Russia’s central bank intervened to support the rouble last week, as foreign analysts estimated $21 billion (Rs93,030 crore today) had been pulled out of Russian securities following its incursion into Georgia.
The central bank sold $3.5-4 billion in reserves to stop further depreciation of the rouble. With nearly $600 billion of currency reserves, Russia can afford to support the rouble. It can ignore foreign bleating in the short term. Once oil prices drop, life will become tougher for Russian consumers. That’s when the West will have some leverage.
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Moscow’s stock market has fallen 25% since July. Since less than 1% of Russians own stocks, this may not matter domestically. As a result, so long as oil prices remain high, Russia’s aggressive foreign policy and poor governance record have few economic, or political costs.
The government can fund military adventurism while also improving the standard of living for its citizens. There are inflationary pressures (inflation was 14.7% in the year to July), but Russian gross domestic product is still expected to expand 7.5% in 2008 and 6.8% in 2009, according to The Economist panel.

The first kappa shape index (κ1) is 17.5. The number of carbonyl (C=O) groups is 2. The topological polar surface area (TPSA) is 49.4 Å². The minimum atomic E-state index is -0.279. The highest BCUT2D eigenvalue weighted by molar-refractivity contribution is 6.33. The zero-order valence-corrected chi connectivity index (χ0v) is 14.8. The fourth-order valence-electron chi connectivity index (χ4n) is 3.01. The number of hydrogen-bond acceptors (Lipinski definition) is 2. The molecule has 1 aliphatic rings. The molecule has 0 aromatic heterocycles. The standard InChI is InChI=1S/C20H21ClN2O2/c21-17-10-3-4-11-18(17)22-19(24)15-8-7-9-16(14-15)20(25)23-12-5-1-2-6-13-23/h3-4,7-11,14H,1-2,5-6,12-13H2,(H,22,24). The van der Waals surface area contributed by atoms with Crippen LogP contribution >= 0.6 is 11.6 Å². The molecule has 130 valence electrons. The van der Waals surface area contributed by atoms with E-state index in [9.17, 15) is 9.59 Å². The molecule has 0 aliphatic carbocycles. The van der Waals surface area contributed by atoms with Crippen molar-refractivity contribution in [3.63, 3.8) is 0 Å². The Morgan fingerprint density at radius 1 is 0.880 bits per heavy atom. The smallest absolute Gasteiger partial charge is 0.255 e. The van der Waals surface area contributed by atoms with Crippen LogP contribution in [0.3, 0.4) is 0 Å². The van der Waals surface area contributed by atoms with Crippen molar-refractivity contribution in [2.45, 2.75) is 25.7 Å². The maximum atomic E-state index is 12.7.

While Russians are economically comfortable, they will support the government, its aggressive treatment of foreigners and critics, and its efforts to expand Russia’s geopolitical power. A drop in oil prices would change the equation. Russia had a $100 billion payments surplus in 2007, thanks to $240 billion of oil and gas exports. Then, it would have taken a drop in the oil price to something like $40 a barrel from 2007’s $70 average to push the country into a payments deficit. Since then, the Russian government and consumer spending growth have pushed up this “break-even” oil price.
Oil is still trading above $100 a barrel, but the recent trend is sharply downward from the July peak of $140. If it falls much further, a lack of foreign investment and speculation against the rouble will start to matter.
The result would be tighter credit and reduced purchasing power for consumers. That could make Russia’s foreign policy aggression and its statist capitalism unpopular at home.
If the Georgia spat looks like a skirmish in a new Cold War, then maybe it’s one the West can win with energy and monetary policies that damp oil prices—and a little help from a weakening global economy.